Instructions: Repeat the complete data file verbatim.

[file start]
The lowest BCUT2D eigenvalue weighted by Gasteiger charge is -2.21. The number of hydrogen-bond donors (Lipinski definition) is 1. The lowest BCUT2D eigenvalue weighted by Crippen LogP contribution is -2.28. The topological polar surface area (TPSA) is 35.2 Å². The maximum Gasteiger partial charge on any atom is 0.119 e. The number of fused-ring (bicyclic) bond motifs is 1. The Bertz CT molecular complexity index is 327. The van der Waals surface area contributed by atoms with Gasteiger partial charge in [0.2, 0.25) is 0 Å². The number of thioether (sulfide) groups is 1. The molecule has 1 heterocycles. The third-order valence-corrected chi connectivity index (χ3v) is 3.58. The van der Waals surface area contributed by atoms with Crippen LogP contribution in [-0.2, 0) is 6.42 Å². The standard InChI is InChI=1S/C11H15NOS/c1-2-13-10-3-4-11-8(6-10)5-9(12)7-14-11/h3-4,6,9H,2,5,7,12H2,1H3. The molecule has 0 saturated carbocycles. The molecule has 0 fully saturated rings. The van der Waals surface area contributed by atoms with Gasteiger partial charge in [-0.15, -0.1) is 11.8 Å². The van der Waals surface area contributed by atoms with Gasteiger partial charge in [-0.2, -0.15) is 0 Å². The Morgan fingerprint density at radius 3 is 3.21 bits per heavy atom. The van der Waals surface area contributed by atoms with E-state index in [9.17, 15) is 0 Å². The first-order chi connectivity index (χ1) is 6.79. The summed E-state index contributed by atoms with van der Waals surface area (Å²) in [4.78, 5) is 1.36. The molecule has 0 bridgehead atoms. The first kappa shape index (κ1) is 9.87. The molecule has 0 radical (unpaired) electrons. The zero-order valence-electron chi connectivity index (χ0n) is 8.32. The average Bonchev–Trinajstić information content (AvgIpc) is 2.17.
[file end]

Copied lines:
The lowest BCUT2D eigenvalue weighted by Gasteiger charge is -2.21. The number of hydrogen-bond donors (Lipinski definition) is 1. The lowest BCUT2D eigenvalue weighted by Crippen LogP contribution is -2.28. The topological polar surface area (TPSA) is 35.2 Å². The maximum Gasteiger partial charge on any atom is 0.119 e. The number of fused-ring (bicyclic) bond motifs is 1. The Bertz CT molecular complexity index is 327. The van der Waals surface area contributed by atoms with Gasteiger partial charge in [0.2, 0.25) is 0 Å². The number of thioether (sulfide) groups is 1. The molecule has 1 heterocycles. The third-order valence-corrected chi connectivity index (χ3v) is 3.58. The van der Waals surface area contributed by atoms with Crippen LogP contribution in [-0.2, 0) is 6.42 Å². The standard InChI is InChI=1S/C11H15NOS/c1-2-13-10-3-4-11-8(6-10)5-9(12)7-14-11/h3-4,6,9H,2,5,7,12H2,1H3. The molecule has 0 saturated carbocycles. The molecule has 0 fully saturated rings. The van der Waals surface area contributed by atoms with Gasteiger partial charge in [-0.15, -0.1) is 11.8 Å². The van der Waals surface area contributed by atoms with Gasteiger partial charge in [-0.2, -0.15) is 0 Å². The Morgan fingerprint density at radius 3 is 3.21 bits per heavy atom. The van der Waals surface area contributed by atoms with E-state index in [9.17, 15) is 0 Å². The first-order chi connectivity index (χ1) is 6.79. The summed E-state index contributed by atoms with van der Waals surface area (Å²) in [4.78, 5) is 1.36. The molecule has 0 bridgehead atoms. The first kappa shape index (κ1) is 9.87. The molecule has 0 radical (unpaired) electrons. The zero-order valence-electron chi connectivity index (χ0n) is 8.32. The average Bonchev–Trinajstić information content (AvgIpc) is 2.17.